2020 BMW X5 Review

2020 BMW X5 - BMW's Sport-Activity Vehicle sets the standard amongst luxury midsize crossovers.


Debuting in 1999, the X5 was BMW's first crossover. Dubbed an SAV (Sport Activity Vehicle) by BMW, the X5 has been one of BMW's best-selling models for nearly 20 years. Most recently redesigned in 2019, the X5 is a 4-door wagon with seating for up to seven passengers. Competitors include the Audi Q7, Cadillac XT6, Genesis GV80, Infiniti QX60, Jaguar F-Pace, Land Rover Range Rover Sport, Lexus RX, Lincoln Aviator, Mercedes-Benz GLE, Porsche Cayenne and Volvo XC90.

The 2020 X5 model lineup includes 40i, 50i and M50i trims. The 40i gets a turbocharged 3.0-liter inline 6-cylinder engine that makes 335 horsepower and 300 lb-ft of torque. 50i models get a turbocharged 4.4-liter V8 that makes 456 horsepower and 479 lb-ft of torque. M50i models get an enhanced version of that engine that makes 523 horsepower and 553 lb-ft of torque. There are also X5 M and Competition models that have more than 600 horsepower. All engines pair with an 8-speed automatic transmission. While the 40i is available with rear- (sDrive) or all-wheel drive (xDrive), other models are all-wheel drive only. Maximum towing capacity is 7200 pounds regardless of engine.

Standard safety equipment includes forward-collision warning with automatic emergency braking, lane-keeping assist, blind-spot warning and rear cross-traffic alert. Adaptive cruise control with steering assist is optional. The 40i starts at $66,170 and includes LED headlights, panoramic sunroof, adaptive suspension dampers, power-adjustable and heated front seats, dual-zone automatic climate control, 12.3-inch central display with Apple CarPlay compatibility and 10-speaker sound system. The 50i starts at $86,795 and adds upgraded front seats, 16-speaker Harman Kardon audio system and four-zone climate control. M50i has an MRSP of $93,295 and adds larger brakes, sport suspension tuning and upgraded differentials. Key options include ventilated and massaging front seats, night-vision system, Bowers & Wilkins sound system and rear-seat entertainment system.

Regardless of engine or tune, drivers will be more than happy with the X5's acceleration. And that's the rub. The turbocharged six will push the X5 from 0 to 60 MH in about 5 seconds. Plenty quick for most. Spending nearly $20K more gets you a V8 but only a gain of about 1 second to 60 MPH. Not sure that trade off is worth it. In either case, the X5 has ample power in reserve for passing situations and mates well to the smooth shifting 8-speed automatic.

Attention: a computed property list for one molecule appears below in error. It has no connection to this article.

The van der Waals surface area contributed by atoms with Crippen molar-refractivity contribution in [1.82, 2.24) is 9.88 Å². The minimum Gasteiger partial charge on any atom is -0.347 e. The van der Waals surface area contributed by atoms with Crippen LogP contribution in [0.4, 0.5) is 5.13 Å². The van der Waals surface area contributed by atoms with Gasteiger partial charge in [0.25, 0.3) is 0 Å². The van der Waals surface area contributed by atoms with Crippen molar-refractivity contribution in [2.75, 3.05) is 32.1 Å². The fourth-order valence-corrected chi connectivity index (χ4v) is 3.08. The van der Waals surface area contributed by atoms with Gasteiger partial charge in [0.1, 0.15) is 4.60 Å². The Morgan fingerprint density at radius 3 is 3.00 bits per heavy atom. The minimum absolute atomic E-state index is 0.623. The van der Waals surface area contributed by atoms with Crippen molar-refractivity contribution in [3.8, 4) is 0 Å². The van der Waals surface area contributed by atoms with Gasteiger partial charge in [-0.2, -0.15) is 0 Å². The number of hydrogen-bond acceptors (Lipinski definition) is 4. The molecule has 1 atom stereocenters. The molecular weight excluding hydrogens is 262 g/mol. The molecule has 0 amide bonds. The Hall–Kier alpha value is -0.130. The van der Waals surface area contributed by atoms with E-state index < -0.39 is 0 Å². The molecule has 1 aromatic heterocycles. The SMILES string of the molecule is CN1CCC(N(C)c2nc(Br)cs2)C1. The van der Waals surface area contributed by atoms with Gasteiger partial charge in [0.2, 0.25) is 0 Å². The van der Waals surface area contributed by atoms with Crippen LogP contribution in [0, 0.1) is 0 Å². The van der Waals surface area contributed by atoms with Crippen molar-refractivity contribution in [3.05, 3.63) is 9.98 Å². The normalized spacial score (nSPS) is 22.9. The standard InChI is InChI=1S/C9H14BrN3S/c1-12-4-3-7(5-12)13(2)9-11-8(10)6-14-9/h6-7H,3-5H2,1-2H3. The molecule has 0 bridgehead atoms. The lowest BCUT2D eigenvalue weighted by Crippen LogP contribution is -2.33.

Though it offers all-wheel-drive, the X5 isn't a true off-road-ready vehicle. Performance tires, sport suspension and modest ground clearance make sure of that. To that end, there's no low range for off-road slogging either. And just because you buy an xDrive model, don't think you won't have trouble in the snow thanks to those performance tires. If you live in an area with a four-season climate, you should consider swapping the summer-rated tires for snow tires in the winter. Most BMW dealers will happily do the swap at no charge and some even store your unused tires as well.

EPA ratings for the X5 are a bit disappointing, with the best numbers being 21 MPG city and 26 MPG highway for the SDrive 40i. Things only go downhill from there as the xDrive X5 50i sees only 16 MPG city and 22 MPG highway. As you'd expect in this class, all engines require premium-grade fuel as well. In routine suburban commuting it's tough to hit 20 MPG overall unless you spend a fair amount of time on the highway. Even then, don't expect better than 22 MPG overall. The 21-gallon fuel tank does limit trips to the gas station gives a highway range in excess of 400 miles.  

X5 might just be the best overall handling midsize crossover on the market today. Regardless of trim, the X5 has athletic moves that rival some of today's top sports sedans, albeit slightly tempered by the taller build. Steering feel is amazingly neutral and has just the right amount of heft. The X5 responds as if it is directly connected to the driver's brain. Even more so with the available rear-steering system. Brakes have ample stopping power and an easy-to-modulate pedal. Body motions are kept nicely in check. Tires have ample dry-road grip. Altogether, the X5 comes across as extremely sporty and composed, no matter how quickly you snap the whip.